Add to that a tradition of having very flexible rules for inventing new words and the language grows like a weed.

That said, every language has words that don't translate well into other languages. Inuit (the language of the North American Eskimos) has more words for snow than any language in the world.

Farsi for some reason has more words for love than any language in the world. I suspect ancient Persian poets would challenge one another to come up with new words to convey subtle differences in meaning and hence all the words in the language today.

I also once saw a chart of foreign languages ranked by difficulty of learning by a native English speaker. If I recall correctly, Norwegian was the easiest, German and Spanish were both up near the top. The Latin and Germanic languages were all near the top. The hardest to learn was Farsi, followed by Arabic, and 3rd hardest was Chinese.

Bill

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Post #: 109
RE: OT: Stereotypes about Germans in the US - 4/19/2012 1:44:02 PM   
Empire101


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Crikey, there are two languages HARDER than Chinese... [Faints]

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Post #: 110
RE: OT: Stereotypes about Germans in the US - 4/19/2012 3:11:19 PM   
rockmedic109

 

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Which Chinese? Mandarin? Canton? And I think there are a few others {Mongolian, Tibetan perhaps}. Our frient spoke Cantonese but could understand Mandarin. It was quite funny watching a native Cantonese speaker order dinner from a native Mandarin speaker.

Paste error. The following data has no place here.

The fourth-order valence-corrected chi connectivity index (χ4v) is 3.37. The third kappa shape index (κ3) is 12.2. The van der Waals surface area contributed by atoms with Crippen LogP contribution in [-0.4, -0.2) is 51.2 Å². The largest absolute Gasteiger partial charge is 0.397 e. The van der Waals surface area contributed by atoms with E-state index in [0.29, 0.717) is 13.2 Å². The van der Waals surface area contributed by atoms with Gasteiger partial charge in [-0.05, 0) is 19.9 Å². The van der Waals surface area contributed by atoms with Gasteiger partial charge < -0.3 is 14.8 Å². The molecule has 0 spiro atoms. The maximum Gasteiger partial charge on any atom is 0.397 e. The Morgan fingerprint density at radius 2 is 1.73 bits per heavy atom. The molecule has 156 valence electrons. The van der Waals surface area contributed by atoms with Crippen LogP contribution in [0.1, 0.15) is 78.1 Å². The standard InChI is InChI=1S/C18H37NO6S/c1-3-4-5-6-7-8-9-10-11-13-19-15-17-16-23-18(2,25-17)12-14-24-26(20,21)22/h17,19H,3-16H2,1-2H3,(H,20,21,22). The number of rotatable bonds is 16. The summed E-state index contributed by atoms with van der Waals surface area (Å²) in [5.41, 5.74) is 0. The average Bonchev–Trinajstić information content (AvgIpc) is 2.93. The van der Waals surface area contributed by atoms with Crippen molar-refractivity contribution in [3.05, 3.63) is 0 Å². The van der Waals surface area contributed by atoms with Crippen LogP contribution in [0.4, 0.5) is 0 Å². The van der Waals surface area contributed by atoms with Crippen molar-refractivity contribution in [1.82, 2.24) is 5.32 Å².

< Message edited by rockmedic109 -- 4/19/2012 3:13:42 PM >

(in reply to Empire101)
Post #: 111
RE: OT: Stereotypes about Germans in the US - 4/19/2012 3:13:19 PM   
Empire101


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From: Coruscant
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quote:

ORIGINAL: rockmedic109

Which Chinese? Mandarin? Canton? And I think there are a few others {Mongolian, Tibetan perhaps}. Our frient spoke Cantonese but could understand Mandarin.


Just thinking about it is overheating my puny brain!!


_____________________________

Our lives may be more boring than those who lived in apocalyptic times,
but being bored is greatly preferable to being prematurely dead because of some ideological fantasy.
- Michael Burleigh


(in reply to rockmedic109)
Post #: 112
RE: OT: Stereotypes about Germans in the US - 4/19/2012 3:16:58 PM   
fcharton

 

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From: France